Sleep restriction therapy is a type of behavioral treatment for insomnia.
Anyone who has ever suffered from insomnia likely knows how destructive it can be.
Not being able to get a decent night’s sleep can be quite debilitating.
In fact, insomnia is actually one of the most commonly reported sleep problems.
By definition, insomnia is defined as “a persistent difficulty with sleep initiation, duration, consolidation or quality.”
According to statistics, the figures for insomnia vary across the board.
According to some estimates, about 10 to 30 percent of adults live with it—while some estimates put the number closer to 50 to 60 percent.
In any case, it’s not a good problem to have.
Sleep is a pillar of health and well-being. And whenever it gets restricted or messed with on a regular basis, sleep deprivation can become a problem.
But what is Sleep Restriction Therapy? And how can it help?
In this post, that’s what we are going to look at.
What Is Sleep Restriction Therapy? The Basics
The basic idea behind Sleep Restriction Therapy is actually pretty simple.
The theory? That excessive time spent in bed actually perpetuates insomnia.
And so, the idea is that if you restrict the amount of time spent in bed, you will actually help the patient’s ability to sleep and get adequate rest.
But, does it actually work?
As it turns out, there are good and bad sides to it.
The good news about Sleep Restriction Therapy is that research supports the fact that it is quite effective. In fact, it is known as “the most effective sleep hygiene technique available,” and is said to work as well as medication.
(I have my own experience to add to this, which I will talk about in a moment.)
The bad news is that it takes several consistent weeks of dedication to make it work.
The individual needs to be willing to be disciplined enough to stick to very stringent sleeping habits.
Some people have a hard time sticking with it.
How Does Sleep Restriction Therapy Work?
Here is a breakdown of how the therapy actually works.
Step 1: Figure Out How Much Time You Will Be Spending in Bed
You figure this out by keeping a sleep log for two weeks, and then figuring up your total average number of hours slept each night.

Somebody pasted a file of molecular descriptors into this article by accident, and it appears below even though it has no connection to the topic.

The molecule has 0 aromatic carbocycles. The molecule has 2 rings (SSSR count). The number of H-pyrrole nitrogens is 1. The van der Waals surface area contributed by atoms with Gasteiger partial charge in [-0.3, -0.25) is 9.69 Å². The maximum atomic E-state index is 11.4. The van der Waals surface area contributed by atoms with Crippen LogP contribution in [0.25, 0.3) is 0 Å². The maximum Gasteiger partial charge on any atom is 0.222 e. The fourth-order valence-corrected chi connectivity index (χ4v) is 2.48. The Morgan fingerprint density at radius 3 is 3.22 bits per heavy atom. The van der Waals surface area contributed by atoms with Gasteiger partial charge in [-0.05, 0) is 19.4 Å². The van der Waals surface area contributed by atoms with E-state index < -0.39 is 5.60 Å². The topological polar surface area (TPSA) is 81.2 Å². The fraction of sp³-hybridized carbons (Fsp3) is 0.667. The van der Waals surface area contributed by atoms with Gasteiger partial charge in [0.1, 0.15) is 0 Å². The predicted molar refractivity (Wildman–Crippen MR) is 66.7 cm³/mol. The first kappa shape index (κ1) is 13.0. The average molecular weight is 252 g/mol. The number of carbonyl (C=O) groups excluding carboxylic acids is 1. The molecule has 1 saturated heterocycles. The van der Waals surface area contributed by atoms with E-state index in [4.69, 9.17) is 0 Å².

This number is called your ATST… your Average Total Sleep Time.
Once you figure this number, add 30 minutes to it.
For example. If you normally only actually manage to sleep for 5 hours, then 5 hours is your ATST, making your time in bed 5 hours and 30 minutes.
Important Note: It is recommended that you spend a minimum of 5.5 hours in bed, even if you don’t usually sleep that long. Spending less time sleeping than this can actually severely hinder your ability to be productive.
So if your calculations fall below 5.5 hours, it is best to round it up to that.
Step 2: Figure Out Your Wake up Time, & Stick With It
This is one of the more difficult parts of Sleep Restriction Therapy.
You need to decide on a consistent time to wake up every morning, and you need to stick with it.
But the most difficult part of this step is that you need to wake up at that time, even if you didn’t get enough sleep the night before.
This is where a lot of people falter, because it can be super tempting to sleep in on weekends and catch up.
But, this is part of the therapy. Get up at the same time, every morning, without fail.
Step 3: Figure Out Your Bedtime
You figure your bedtime by starting with your wake-up time, and then counting back your allowed time in bed.
So, if your allowed sleep time is 5 hours and 30 minutes, and if your wake time was 7 AM, that means that your bedtime would be 1:30 AM.
The important part about this step is that you are not allowed to get into bed before your bedtime.
This is another difficult, yet important part of the equation.